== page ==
Whisky Advocate

Review: Maker’s Mark “46” Bourbon

May 7th, 2010

Maker’s Mark “46”, 47%, $34
This is original “Red Wax” Maker’s Mark bourbon that received additional aging in barrels containing internal “seared” French Oak staves. The original Maker’s Mark, being a wheated bourbon (instead of rye, which is typically used), is a rather mellow, easy-to-drink bourbon. The French Oak staves in “46” add firm, complex, dry spices (lead by warming cinnamon, followed by nutmeg and clove), herb (a suggestion of Green Chartreuse liqueur, perhaps?), and some polished leather “grip”, which dovetails well with Maker’s trademark layered sweetness (caramel, vanilla, a hint of honey). I’m also picking up some dried fruit in the background.  The seared oak stave influence is somewhat aggressive but never to the point of being excessive. (Note: that this is a pre-release sample with a smaller batch size than the ultimate final bottled product. There could be a slight variation in the flavor profile with the final product. If there is, I will adjust my tasting notes and rating.)

Advanced Malt Advocate magazine rating: 90


WDJK bonus information:

If you’ve been following WDJK for the past few months, you know that I have been in the loop with Master Distiller Kevin Smith since he made this project public. (Follow the my posting history on it here. And there’s a video of Kevin Smith and Bill Samuels talking about it here.) You may also remember that I felt that the first sample he sent me did just cross the line regarding the impact of the oak staves on the whiskey–primarily on the finish.

A week or so ago, I received a new review sample from Kevin, and I (fortunately) like it more than the first one he sent me. I spoke with Kevin at length two days ago, and he explained the possible reason why.

It turns out that the earlier sample he sent me came from just one barrel. The new review sample was a composite of 15 different barrels and is more representative of the final product. Kevin also told me that the eventual final product will be a “dump” of closer to 10x that amount: 150 barrels.

I’ll be getting a sample of the final product too, and I’ll compare it to the “work in progress” samples I already received.

Finally, for those of you who may remember Maker’s Mark “Select”, a black wax-sealed version for the export market which was aged longer and bottled at 95 proof: as much as I like this new “46”, I really liked the “Select” too!

No Responses to “Review: Maker’s Mark “46” Bourbon”

  1. Luke says:

    This looks very interesting, are there plans to sell it in Europe?

    • Kevin says:

      As a HUGE bourbon lover – I’ve been nothing except excited about this since I heard about it. While others may certainly scoff, I think there is a large percentage of the bourbon community that is excited about this. The detractors are just louder.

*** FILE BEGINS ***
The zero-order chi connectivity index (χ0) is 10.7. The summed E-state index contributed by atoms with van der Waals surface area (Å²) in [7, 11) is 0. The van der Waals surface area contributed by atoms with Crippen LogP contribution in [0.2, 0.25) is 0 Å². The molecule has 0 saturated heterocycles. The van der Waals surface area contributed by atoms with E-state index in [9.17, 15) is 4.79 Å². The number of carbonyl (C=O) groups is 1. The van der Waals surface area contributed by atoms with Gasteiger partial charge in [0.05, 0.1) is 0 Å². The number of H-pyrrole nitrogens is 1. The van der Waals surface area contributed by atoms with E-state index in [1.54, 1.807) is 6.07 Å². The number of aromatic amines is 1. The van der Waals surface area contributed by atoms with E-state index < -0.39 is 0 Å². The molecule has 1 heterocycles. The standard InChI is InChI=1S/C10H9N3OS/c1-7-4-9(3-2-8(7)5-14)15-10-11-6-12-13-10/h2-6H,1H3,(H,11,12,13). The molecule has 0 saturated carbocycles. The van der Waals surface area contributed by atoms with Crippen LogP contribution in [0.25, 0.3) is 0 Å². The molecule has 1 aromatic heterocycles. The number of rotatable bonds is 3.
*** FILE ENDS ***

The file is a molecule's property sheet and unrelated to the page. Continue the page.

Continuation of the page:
2. Red_Arremer says:

    After all the false starts and pessimism, a very good rating. Not sure if I’ll be running out to buy this– But I am looking forward to seeing how the American whiskey lovers, who were hating on the very idea of this stuff, feel after they get a taste.

  3. I enjoyed it at WhiskyFest.

  4. Nabil Mailloux says:


    This is being aged in barrels containing European Oak staves….can they still call it bourbon? I thought it had to be virgin, American white oak…what are your thoughts?

    • Kevin says:

      Other companies have gotten away (for lack of a better term) with it by calling it a “finished” bourbon… bourbon that has been finished in a non-traditional way.

    • Tony says:

      Not a authority here, but it was always my understanding that Jack Daniel’s couldn’t call their whiskey bourbon due to their maple charcoal filtering, which violates the “Neither coloring nor flavoring may be added.” rule.

      Maybe is it a semantics things, since the whiskey is in the barrel and the staves are added to the barrel, they are considered an extension of the barrel?

  5. Nabil Mailloux says:

    Sorry, just checked…regs say “charred, NEW oak barrels”…where they come from is irrelevant.

  6. David K says:

    As I understand it, the barrels are virgin white oak, as required by federal law to call it Bourbon, but there are French oak staves placed inside the barrel strictly to add flavor complexity. Apparently this is permitted.

  7. sam k says:

    John, any idea what the rollout schedule is for this, and when (whether?) we’ll get it here in PA? Also, I can’t find any reviews you may have done in the past for the standard expression…I’m looking for a tasting and rating comparison.

  8. Neil Fusillo says: